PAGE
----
Eczema, also known as atopic dermatitis, describes a red, itchy skin condition which usually appears during childhood. Fortunately in most patients eczema resolves before adulthood although in some cases this condition may persist or first appear in adult life.
The skin may be red and weepy in the acute phase or scaly and thickened in the chronic phase; there is often associated skin dryness. Secondary infection may supervene.
Exacerbating Factors Include:
- Contact with wool, sand and grass.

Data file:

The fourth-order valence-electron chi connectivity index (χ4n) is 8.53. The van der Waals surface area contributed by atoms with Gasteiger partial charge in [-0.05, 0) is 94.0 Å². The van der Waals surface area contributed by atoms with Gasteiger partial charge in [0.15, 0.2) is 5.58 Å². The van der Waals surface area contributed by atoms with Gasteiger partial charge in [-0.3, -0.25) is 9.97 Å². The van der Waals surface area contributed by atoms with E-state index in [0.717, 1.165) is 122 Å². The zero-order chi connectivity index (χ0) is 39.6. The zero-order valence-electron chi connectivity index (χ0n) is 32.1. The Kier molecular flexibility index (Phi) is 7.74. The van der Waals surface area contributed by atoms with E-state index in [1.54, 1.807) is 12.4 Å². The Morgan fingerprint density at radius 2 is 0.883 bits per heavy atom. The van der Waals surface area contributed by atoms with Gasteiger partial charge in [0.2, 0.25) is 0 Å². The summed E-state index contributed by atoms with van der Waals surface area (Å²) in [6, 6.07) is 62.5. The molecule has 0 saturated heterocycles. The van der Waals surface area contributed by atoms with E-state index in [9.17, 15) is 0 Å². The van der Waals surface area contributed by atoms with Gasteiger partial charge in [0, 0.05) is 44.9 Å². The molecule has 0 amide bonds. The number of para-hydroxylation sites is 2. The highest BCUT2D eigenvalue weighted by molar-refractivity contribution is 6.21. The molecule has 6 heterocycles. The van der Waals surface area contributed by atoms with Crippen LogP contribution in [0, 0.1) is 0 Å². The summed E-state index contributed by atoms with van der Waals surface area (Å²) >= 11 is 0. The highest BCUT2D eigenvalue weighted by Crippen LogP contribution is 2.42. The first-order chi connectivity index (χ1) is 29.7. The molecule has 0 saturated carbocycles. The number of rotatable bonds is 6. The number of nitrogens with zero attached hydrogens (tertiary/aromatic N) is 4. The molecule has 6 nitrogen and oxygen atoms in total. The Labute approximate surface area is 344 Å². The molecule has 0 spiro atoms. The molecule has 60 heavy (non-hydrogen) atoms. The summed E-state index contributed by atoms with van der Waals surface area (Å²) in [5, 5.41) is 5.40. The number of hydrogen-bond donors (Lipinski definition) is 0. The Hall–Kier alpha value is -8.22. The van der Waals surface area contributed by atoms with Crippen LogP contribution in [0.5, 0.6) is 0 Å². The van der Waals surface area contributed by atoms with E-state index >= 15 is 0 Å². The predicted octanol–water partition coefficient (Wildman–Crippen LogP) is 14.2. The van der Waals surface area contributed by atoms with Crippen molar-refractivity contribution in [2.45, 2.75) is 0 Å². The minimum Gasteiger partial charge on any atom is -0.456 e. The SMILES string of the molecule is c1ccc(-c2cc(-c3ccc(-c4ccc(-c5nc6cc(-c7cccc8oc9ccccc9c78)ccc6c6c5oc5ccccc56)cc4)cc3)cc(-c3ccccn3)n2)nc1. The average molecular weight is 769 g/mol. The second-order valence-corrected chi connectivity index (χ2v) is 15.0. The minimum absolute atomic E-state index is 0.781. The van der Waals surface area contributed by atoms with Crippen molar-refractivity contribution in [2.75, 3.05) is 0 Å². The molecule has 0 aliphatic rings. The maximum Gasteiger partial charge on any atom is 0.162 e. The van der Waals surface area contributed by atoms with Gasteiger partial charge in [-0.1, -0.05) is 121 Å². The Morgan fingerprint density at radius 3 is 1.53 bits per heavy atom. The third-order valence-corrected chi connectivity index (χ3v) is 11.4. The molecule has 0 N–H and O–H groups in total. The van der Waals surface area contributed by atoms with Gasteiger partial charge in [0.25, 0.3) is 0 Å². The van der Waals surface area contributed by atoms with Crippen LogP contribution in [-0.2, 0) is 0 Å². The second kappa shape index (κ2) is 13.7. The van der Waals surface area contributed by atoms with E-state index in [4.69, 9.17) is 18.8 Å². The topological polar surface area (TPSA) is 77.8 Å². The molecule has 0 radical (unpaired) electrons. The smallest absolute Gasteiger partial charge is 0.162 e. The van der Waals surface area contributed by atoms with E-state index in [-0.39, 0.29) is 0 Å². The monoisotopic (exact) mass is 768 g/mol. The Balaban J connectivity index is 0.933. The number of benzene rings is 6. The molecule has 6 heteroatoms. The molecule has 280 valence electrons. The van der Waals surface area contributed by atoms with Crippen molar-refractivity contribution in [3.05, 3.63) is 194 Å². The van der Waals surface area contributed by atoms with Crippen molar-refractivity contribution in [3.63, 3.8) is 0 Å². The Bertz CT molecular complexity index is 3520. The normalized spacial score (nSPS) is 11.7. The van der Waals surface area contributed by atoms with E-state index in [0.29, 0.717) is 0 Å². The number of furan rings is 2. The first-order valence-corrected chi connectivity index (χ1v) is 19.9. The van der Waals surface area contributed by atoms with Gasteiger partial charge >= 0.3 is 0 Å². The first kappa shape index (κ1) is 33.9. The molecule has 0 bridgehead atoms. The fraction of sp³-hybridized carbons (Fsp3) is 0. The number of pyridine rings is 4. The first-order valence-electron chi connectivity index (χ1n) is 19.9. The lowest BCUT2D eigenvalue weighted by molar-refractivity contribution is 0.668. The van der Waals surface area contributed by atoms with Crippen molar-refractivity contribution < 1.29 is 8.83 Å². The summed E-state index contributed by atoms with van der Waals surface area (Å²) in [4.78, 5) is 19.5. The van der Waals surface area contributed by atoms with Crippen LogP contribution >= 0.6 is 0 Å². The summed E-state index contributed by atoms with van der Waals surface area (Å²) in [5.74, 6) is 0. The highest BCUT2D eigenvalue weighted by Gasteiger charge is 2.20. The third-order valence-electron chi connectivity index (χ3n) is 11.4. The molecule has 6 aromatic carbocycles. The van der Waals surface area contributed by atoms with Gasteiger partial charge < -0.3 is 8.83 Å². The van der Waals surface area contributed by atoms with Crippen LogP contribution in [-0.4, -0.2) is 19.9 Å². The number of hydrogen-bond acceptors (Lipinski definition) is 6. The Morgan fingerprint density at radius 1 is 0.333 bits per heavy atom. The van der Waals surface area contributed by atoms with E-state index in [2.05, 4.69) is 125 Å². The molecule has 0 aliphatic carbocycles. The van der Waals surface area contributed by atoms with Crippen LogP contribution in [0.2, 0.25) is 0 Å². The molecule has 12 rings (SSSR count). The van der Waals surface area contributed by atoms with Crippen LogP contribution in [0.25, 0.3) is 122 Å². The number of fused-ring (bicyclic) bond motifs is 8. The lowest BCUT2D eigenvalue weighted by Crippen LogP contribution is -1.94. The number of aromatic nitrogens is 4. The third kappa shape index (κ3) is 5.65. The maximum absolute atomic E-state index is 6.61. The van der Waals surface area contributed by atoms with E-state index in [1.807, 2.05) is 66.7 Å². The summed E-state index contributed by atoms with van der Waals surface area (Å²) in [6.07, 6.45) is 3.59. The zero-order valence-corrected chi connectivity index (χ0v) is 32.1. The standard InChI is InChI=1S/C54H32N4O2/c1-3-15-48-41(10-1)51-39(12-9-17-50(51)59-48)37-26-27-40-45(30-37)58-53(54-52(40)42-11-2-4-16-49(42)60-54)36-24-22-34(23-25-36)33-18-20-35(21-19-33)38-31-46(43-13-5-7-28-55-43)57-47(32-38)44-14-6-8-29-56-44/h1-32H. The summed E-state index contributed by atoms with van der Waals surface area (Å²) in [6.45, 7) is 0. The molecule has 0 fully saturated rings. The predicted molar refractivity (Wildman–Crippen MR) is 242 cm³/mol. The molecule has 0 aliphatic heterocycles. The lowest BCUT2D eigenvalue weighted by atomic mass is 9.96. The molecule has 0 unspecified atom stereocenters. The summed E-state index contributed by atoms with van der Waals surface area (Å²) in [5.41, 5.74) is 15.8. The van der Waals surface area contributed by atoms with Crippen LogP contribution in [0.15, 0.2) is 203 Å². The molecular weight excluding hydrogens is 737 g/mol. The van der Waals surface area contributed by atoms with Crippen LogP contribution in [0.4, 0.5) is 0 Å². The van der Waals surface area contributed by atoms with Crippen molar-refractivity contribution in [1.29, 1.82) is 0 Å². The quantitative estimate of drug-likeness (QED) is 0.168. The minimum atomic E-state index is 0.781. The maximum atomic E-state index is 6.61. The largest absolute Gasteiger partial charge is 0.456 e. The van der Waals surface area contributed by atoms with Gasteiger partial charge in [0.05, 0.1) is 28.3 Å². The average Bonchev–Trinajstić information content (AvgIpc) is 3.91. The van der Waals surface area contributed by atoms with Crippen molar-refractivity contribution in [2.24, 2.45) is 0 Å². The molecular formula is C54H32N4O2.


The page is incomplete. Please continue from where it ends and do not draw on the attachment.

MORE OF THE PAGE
- Excessively cold or hot weather.
- In some cases, contact with house dust mite or cat and dog hair.
- Stress may also adversely affect this condition.
- The avoidance of irritating factors.
- Routine skin care with the use of a soap-free wash and a moisturiser.
- Topical steroids are often used to control acute flares and in some cases are needed as maintenance therapy. Used appropriately under supervision they are not dangerous to the skin or general health.
- Occasionally tar creams are also used in chronic eczema.
- Pimecrolimus, a non-steroid anti-inflammatory cream, also has a role to play in milder cases especially on the face and in the body folds.
- Secondary infection should be promptly treated.
UVB phototherapy is often very useful in controlling widespread eczema. Oral immunosuppressive therapy is reserved for the most severe cases.